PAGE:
Topic: Acid-Base Balance
Next Unit: Metabolic Alkalosis
8 minute read
The modifier, "Metabolic," just means this type of acidosis has to do with metabolism...or, the collection of the chemical changes that sustain life.
Every day carbon dioxide (CO2 mainly) and nonvolatile acids (mostly sulfuric acid from metabolizing amino acids) are produced via normal metabolism.
From CO2 comes carbonic acid and its buffer, bicarbonate (HCO3).
Oxygen combines with glucose to create energy, with carbon dioxide being the waste product of this process. CO2 is then carried from the blood to the alveoli to the lungs for expiration. We blow off this respiratory acid when ventilation is sufficient.
The body produces a buffer known as bicarbonate (HCO3) that is alkaline; HCO3 binds up with excess acids to neutralize them. When it can't bind up the excess hydrogen ions through buffering, the acids build up until the environment becomes acidic.
Metabolic Acidosis--Definition and Causes
Definition: Metabolic acidosis is a pathologic process in which the concentration of hydrogen ions increases (pH <7.35) and the HCO3 concentration decreases (< 22 mEq/L).
Normal pH range is 7.35-7.45.
Normal HCO3 is 22-28 mEq/L.
- Increased acid generation.
- Lactic acidosis, ketoacidosis (diabetes, starvation, alcoholism), ingestion (poisoning from methanol, ethylene glycol, aspirin, tolene, dethylene glycol, propylene glycol.)
- Loss of bicarbonate (diarrhea, carbonic anhydrase inhibiters).
- Diminished renal acid excretion (chronic kidney disease, renal tubular acidosis).
The Plot Thickens
In the appropriate clinical setting, the diagnosis of metabolic acidosis may be readily apparent without ABGs (i,e., lactic acidosis with shock, hyperchloremic acidosis with diarrhea, ketoacidosis with uncontrolled type 1 diabetes, etc.). However...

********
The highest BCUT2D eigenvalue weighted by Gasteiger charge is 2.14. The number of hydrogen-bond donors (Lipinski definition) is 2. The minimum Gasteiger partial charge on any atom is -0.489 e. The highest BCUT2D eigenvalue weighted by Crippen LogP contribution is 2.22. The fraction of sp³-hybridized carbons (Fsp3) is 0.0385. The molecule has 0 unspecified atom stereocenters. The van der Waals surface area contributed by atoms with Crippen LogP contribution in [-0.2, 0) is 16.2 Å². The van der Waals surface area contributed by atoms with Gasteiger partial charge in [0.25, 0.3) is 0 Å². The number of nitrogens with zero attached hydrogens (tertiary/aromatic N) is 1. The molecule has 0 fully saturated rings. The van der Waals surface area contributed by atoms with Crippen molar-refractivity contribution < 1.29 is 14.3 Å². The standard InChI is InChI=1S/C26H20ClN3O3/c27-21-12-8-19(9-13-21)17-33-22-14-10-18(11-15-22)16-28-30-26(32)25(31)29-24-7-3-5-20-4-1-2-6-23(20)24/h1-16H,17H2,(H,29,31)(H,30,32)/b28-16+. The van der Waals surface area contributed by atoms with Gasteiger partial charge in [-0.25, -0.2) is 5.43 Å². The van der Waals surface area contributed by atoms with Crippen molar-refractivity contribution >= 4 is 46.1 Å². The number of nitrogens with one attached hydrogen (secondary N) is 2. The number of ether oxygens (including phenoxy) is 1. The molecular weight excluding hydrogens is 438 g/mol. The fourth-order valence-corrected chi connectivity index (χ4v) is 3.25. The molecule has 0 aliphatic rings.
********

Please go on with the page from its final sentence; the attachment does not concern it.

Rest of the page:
Metabolic acidosis can coexist with overriding respiratory acidosis or a compensatory respiratory alkalosis, leading to a normal or even elevated HCO3.
The development of metabolic acidosis will normally generate a compensatory respiratory response.
An arterial blood gas is necessary to determine the presence of a primary respiratory disorder or to accurately determine the degree of respiratory compensation for metabolic disorders.
In all simple acid-base disorders, the primary abnormality will cause a compensatory response such that the HCO3 concentration and pCO2 will move in the same direction (either both will increase or both will decrease). These directional changes will always act to return the pH toward the normal range.
Several mathematical rules are acceptable for clinical use. They include:
- pCO2 = 1.5 x HCO3 + 8 ± 2.
- This equation was derived in children: pCO2 = HCO3 + 15.
The pCO2 should approximate the decimal digits (hundreds place) of the arterial pH.
As an example, if the pH is 7.25, then the pCO2 should be approximately 25 mmHg.
Signs and Symptoms of Metabolic Acidosis
- Pulmonary edema
- Confusion, and/or
Management of Metabolic Acidosis
Treatment: Increase rate and depth of ventilations to attempt to blow off CO2. Consider Bicarbonate administration to bind the acid and neutralize it.
In the Field, it is not important to know anything other than a general appreciation of simple acid-base disorders. Instead of equations, ABGs, and calculations, attention should be on support for the primary cause(s) of the metabolic acidosis, such as DKA (diabetic ketoacidosis), renal failure, heart attack, diarrhea, aspirin overdose, or poisoning (such as antifreeze); that is, maintenance of ABC (airway, breathing, and circulation), IV access, and pain relief during transport to an appropriate facility.